The legacy of this series is a strong one although it has seldom been repeated on British TV. Chris Carte creator of X-files has acknowledged that Kolchak was a greater influence on X-files than the more popular 'Outer Limits' or 'Twilight Zone'. Carter was always keen to pay tribute to the show and throughout the X-files series he placed little clues. For instance a character called Richard Matheson appeared in more than one episode and he even wanted McGavin to reprise his role as Kolchak in X-files. Although McGavin refused he did later appear in several episodes as retired FBI agent Arthur Dales described as the "father of the X-files". More recently the comic book character 'Karl Vincent: Vampire Hunter' is also based on Kolchak.
CAST & TECH DETAILS
Darren McGavin....Carl Kolchak
Simon Oakland....Tony Vincenzo
Jack Grinnage.... Ron Updyke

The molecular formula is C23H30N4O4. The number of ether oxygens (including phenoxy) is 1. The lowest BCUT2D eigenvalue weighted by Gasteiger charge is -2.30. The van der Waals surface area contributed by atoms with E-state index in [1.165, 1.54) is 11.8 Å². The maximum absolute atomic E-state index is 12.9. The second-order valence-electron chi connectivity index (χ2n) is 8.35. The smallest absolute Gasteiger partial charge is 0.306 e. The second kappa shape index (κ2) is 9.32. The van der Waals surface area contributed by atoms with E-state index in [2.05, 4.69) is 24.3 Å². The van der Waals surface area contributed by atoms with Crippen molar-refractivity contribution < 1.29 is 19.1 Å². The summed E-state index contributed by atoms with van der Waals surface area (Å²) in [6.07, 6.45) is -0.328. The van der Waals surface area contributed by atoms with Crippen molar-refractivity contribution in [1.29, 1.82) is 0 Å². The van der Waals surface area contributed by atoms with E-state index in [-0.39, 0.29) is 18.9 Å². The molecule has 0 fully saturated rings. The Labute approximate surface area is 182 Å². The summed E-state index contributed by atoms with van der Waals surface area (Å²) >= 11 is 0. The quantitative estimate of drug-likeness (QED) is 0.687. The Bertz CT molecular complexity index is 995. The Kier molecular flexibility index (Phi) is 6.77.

Ruth McDevitt.... Emily Cowles
John Fiedler.... Gordy Spangler
Carol Ann Susi.... Monique Marmelstein
Executive Producer: Darren McGavin.
Produced by: Paul Playdon, Cy Chermak.
Directors: Don Weiss, Gene Levitt, Bruce Kessler, Vincent McEveety..
Writers Included: Paul Playdon, Jimmy Sangster, Michael Kozoll, Stephen Lord, Steve Fisher.
Title Music by: Gil Melle
20 episodes of approx. 60 minutes duration first broadcast on ABC 1974-1975.
UK certificate: 12 mostly for some scary images and a bit of sanitised violence.
The series is presented in the box set on 5 DVD but unfortunately the two original movies are not included, there is also a total lack of extras which is a pity. While we should be grateful that the set is available on DVD it is apparent that no restoration of the original has been made and the picture quality is not always brilliant with frequently poor definition and some occasional print damage.
Overall despite the lack of bonus material this a must have box set for all fans of X-files and sci-fi horror fans in general, it's not that scary but great fun to watch.
Kolchak- Night Stalker Complete Series [DVD] can be bought from Amazon UK for £12.93 free delivery.
© Mauri 2011